In other, healthier eras, conspiracy theories are easily shot down as silly, easily debunked, wastes of valuable time. In the Trump age, however, anything seems possible. The latest example: Twitter went nuts this weekend over the #FakeMelania meme. The gyst: The Melania-looking woman who traveled with our president to tornado-ravaged Alabama may not actually be the First Lady.
According to this theory, it also wouldn’t be the first time we’ve gotten Fake Melania. The conspiracy goes like this: Every time Melania is too annoyed with her impulsive, reckless, potentially criminal husband to go through the usual First Lady motions, Trump replaces her with a double.
It’s a ridiculous theory…or is it? Trump isn’t only a habitual proven liar, he’s also weird, and even if certain conspiracy theories about him — like that his doctor isn’t a real doctor and Trump writes his medical notes himself — never wind up being proven one way or the other, the important (and chilling) thing is that they could be true.
And of course, there’s Melania herself — an enigma who brushed off the fact that her presidential husband slept with a porn star, and once disappeared from public view for a full 24 days, not to mention has curious fashion and holiday decorating tastes.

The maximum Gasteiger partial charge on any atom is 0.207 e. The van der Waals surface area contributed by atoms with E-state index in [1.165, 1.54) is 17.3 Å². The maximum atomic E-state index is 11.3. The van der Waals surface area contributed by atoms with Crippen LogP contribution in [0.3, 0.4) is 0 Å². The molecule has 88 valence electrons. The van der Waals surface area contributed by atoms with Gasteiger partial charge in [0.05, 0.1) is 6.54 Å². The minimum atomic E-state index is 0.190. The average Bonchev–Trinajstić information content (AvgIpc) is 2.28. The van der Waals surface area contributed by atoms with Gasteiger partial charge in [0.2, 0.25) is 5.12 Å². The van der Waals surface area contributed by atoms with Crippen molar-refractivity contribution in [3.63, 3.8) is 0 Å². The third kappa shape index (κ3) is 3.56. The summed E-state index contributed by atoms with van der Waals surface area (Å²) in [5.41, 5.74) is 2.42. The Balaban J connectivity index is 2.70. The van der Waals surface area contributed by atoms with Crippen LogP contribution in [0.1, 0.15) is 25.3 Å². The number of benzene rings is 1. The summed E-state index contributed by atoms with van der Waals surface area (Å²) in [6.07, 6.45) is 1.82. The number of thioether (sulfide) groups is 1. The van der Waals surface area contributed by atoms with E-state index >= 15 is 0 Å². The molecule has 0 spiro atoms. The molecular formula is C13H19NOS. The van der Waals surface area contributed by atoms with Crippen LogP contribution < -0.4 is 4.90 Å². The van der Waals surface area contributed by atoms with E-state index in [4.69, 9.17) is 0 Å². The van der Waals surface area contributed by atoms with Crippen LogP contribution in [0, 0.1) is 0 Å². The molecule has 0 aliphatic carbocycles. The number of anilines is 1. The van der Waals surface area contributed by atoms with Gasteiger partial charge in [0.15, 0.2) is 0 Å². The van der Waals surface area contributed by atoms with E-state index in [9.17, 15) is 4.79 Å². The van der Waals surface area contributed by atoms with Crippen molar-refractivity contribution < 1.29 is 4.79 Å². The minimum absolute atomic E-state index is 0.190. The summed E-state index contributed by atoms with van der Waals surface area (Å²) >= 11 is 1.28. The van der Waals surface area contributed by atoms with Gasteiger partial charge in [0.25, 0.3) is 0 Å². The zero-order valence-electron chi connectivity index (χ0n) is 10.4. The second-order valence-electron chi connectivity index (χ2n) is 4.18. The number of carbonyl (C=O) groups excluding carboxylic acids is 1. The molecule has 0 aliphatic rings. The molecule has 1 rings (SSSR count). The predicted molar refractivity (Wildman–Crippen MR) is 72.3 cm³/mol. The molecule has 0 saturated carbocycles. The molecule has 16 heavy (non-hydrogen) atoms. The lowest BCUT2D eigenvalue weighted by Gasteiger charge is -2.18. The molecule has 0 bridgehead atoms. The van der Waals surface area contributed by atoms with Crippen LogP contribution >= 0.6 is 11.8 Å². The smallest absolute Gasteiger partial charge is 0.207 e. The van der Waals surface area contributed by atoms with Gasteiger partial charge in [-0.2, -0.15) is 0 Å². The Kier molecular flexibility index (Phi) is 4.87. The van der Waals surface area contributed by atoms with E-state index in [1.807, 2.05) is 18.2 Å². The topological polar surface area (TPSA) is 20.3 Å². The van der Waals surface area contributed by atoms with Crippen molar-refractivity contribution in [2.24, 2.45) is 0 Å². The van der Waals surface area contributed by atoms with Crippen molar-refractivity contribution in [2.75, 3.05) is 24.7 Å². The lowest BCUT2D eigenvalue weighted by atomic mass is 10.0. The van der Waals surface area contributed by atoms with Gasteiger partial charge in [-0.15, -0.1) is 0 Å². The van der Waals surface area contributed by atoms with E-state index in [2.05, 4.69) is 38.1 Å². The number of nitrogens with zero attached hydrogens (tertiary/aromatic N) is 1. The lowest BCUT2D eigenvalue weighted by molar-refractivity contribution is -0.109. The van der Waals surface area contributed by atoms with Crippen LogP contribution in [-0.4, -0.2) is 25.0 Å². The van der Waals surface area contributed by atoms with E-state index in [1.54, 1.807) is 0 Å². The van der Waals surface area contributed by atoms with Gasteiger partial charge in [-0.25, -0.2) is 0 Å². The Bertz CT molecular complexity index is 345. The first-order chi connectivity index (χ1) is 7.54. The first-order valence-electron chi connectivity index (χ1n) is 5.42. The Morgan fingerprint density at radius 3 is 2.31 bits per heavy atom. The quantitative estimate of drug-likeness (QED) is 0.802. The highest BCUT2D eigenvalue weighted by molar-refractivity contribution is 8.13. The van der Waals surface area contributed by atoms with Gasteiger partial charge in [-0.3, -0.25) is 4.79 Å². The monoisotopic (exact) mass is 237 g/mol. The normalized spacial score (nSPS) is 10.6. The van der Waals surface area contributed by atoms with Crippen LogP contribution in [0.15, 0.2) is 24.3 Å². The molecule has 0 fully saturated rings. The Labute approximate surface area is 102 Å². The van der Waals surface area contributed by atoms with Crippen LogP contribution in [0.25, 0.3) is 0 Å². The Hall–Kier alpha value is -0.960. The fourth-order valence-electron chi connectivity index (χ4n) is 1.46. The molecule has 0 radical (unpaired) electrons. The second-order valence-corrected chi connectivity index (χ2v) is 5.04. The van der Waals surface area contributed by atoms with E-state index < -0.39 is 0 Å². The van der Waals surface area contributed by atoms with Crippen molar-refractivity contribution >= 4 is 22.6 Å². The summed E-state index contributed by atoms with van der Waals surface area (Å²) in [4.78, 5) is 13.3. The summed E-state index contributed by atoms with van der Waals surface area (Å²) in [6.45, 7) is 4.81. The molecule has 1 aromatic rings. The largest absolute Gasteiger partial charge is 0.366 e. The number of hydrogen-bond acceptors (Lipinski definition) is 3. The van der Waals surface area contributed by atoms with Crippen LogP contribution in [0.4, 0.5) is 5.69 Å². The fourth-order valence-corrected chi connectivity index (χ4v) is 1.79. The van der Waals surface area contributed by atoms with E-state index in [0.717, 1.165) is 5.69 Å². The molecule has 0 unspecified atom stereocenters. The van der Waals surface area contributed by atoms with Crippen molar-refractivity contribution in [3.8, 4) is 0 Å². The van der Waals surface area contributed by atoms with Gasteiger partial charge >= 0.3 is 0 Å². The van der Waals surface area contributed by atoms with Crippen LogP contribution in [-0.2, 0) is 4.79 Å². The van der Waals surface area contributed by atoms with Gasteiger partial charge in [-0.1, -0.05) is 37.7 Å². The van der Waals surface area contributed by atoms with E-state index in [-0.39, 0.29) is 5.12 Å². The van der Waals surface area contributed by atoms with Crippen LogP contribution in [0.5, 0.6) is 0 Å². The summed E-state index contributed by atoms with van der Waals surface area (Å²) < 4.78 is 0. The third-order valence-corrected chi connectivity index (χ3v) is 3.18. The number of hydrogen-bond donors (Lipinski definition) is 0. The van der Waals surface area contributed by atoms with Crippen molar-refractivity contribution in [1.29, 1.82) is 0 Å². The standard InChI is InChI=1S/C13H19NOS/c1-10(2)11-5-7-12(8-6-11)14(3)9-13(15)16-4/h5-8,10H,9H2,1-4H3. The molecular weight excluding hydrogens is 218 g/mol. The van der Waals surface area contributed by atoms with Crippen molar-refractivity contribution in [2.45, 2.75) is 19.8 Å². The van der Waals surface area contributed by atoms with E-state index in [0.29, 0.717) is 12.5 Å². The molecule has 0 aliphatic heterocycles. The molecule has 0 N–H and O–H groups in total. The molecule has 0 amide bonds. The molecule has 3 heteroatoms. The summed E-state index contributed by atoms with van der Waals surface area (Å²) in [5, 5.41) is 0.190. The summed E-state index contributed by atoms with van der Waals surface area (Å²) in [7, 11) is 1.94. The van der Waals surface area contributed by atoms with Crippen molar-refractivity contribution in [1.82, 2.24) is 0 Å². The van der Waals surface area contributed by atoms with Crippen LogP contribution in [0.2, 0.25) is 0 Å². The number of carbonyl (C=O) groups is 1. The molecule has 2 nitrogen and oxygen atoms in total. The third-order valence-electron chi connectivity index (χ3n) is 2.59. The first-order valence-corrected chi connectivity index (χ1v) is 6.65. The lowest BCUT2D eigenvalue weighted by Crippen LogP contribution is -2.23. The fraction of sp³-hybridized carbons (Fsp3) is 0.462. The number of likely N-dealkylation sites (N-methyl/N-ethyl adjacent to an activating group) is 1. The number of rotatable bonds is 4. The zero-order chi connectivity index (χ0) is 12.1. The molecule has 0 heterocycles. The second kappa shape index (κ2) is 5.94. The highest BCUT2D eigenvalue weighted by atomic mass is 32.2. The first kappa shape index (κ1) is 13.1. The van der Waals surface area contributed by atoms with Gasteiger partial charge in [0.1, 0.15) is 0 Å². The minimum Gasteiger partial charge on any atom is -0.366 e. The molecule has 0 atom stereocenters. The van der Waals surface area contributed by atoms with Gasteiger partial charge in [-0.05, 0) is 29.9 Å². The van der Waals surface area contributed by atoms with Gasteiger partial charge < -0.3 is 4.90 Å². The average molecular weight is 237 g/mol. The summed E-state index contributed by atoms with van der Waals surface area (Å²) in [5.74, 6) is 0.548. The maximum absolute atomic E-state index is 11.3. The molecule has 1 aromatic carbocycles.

In any case, it gave people on the Internet something to do, which was to go full Oliver Stone and zoom in on photos, much like David Hemmings’ increasingly mad photographer-turned-amateur-sleuth in Michelangelo Antonioni’s classic Blow-Up.
Someone even ID’d Melania’s possible stand-in.
Even if this is all winds up as fictional as many of the president’s statements, at least it gave Twitterers the chance to do what it does best: make jokes.
Others pointed out that we’re once again dwelling on something silly rather than something important.